Expunge yourself

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March 7, 2005 // UPDATED 1:52 pm - April 26, 2007
By: Jeremy Stratton
Jeremy Stratton

More criminals - and some who were merely arrested - are getting their records sealed

"Hallelujah!" said Desiree Harrell as she exited the courtroom of Hennepin County District Judge Myron S. Greenberg, who had just sealed two charges on her criminal record from public view - one a felony - in an outcome known as expungement.

Harrell drives taxi while she studies human services at Downtown's Minneapolis Technical and Community College (MCTC) full time.

"That's why I wanted to [have the offenses expunged] - because I'm not going to be able to do anything in the human services field with a criminal background," Harrell said.

Her children were another reason, she said. "I wanted to show them that you might make mistakes, but you can change."

Harrell and her friend Helen Fountain - who came to have her own charges cleared - began the expungement process at Hennepin County's Self-Help Service Center. Tucked in a second-floor corner of the Hennepin County Government Center, 300 S. 6th St., staff and volunteer attorneys lead people through the complicated and time-consuming process.

Expungement seals arrests, charges and even convictions so the general public - including potential employers, landlords and others doing background checks - can't read them.

Many people seek expungement because they have been denied jobs or housing after criminal background checks, said Hennepin County Staff Attorney Debra Swaden. She is the first point of contact for many would-be expunges, providing assistance, not advice, on how to navigate through the process and access the courts.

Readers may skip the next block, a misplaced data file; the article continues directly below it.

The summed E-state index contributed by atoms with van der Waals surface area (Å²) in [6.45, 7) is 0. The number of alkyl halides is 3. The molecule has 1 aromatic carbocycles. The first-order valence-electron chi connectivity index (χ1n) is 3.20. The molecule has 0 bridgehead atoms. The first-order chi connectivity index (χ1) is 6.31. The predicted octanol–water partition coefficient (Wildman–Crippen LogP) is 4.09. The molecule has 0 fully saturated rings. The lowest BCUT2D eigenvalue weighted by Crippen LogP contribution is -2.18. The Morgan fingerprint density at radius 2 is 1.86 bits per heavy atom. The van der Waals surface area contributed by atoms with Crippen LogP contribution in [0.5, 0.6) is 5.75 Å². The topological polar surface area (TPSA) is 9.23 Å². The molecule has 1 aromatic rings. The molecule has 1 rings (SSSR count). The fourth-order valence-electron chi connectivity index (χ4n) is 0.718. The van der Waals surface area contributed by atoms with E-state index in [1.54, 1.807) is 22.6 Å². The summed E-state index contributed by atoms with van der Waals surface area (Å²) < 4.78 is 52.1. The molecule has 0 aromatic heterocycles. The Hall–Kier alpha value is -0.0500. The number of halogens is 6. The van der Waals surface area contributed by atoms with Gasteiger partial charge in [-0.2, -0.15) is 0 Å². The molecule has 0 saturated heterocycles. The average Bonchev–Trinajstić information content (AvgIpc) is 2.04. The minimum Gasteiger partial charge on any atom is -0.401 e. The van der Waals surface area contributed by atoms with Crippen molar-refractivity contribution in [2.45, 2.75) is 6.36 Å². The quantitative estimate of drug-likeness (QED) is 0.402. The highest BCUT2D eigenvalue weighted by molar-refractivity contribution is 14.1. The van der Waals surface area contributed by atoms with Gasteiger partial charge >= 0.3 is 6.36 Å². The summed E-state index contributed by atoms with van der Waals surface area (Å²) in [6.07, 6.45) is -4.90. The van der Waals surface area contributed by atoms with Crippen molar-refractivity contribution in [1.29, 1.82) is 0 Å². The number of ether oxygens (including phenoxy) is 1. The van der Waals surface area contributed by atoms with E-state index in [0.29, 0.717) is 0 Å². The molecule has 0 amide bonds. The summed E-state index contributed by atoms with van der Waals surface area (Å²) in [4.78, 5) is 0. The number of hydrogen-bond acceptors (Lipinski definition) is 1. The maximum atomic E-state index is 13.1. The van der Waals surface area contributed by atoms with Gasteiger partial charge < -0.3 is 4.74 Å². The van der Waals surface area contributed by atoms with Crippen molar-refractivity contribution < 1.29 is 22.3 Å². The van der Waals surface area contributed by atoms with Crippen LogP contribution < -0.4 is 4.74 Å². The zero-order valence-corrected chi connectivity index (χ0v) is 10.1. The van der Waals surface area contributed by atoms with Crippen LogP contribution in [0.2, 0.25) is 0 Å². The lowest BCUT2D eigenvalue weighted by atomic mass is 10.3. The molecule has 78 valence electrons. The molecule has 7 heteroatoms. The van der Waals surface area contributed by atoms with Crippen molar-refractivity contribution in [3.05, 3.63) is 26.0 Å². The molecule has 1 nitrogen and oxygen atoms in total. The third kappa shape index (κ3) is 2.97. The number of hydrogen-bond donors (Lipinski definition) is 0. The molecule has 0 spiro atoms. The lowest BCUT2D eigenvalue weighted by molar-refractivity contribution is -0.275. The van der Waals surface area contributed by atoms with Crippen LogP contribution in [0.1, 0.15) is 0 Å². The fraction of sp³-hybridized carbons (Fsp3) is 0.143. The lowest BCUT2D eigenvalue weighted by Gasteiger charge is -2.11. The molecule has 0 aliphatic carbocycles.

Harrell said she has been turned down for at least 10 jobs because of her record, which has been clean since 2000 and includes only the two now-sealed charges.

Fountain had sealed a transaction-card fraud charge, which was dismissed to a program for first-time offenders, as well as a gross misdemeanor drug charge, for which she paid a fine.

Although her record has been clean since 1996, Fountain was unable to co-sign on her daughter's first apartment after a background check, and was let go by Northwest Airlines in 2000 after working for four weeks as a baggage handler while they processed her background check.

"If it's in the past, give me a chance to show that I'm not that person anymore," said Harrell, who had a similar experience at a bank.

The process

Sealing one's records is not a simple affair. There's a lot of paperwork to fill out, much of it written in statutory language that might frustrate most literate English-speakers. Those who cannot read English - or any language at all - could find it impossible to wade through themselves.

"People not represented by counsel don't usually have a clue, unless someone is there to guide them," Swaden said.

Lee Lathan is just beginning the process. The 53-year-old is seeking expungement of more than a dozen arrests from 1989 to 1999, including some convictions for 5th-degree domestic assault and at least one felony conviction.

Lathan, too, has found it difficult to find work. He lost his dishwashing job last May. Since then, he said, he has filled out more than 10 applications, with no luck; now, his unemployment is running out.

"It's the first time in 33 years I've been without work," said Lathan, who said he was once a youth worker at Pillsbury Waite Neighborhood Services.

Case by case, Swaden reviewed with Lathan's criminal history with him, looking at each charge, level of offense, and what happened in the related court appearance to help him prepare for his eventual court date.

That date is more than two months away. Before then, Lathan will have to send petitions, notifications and orders to at least seven state, county and city agencies, along with copies of his offenses.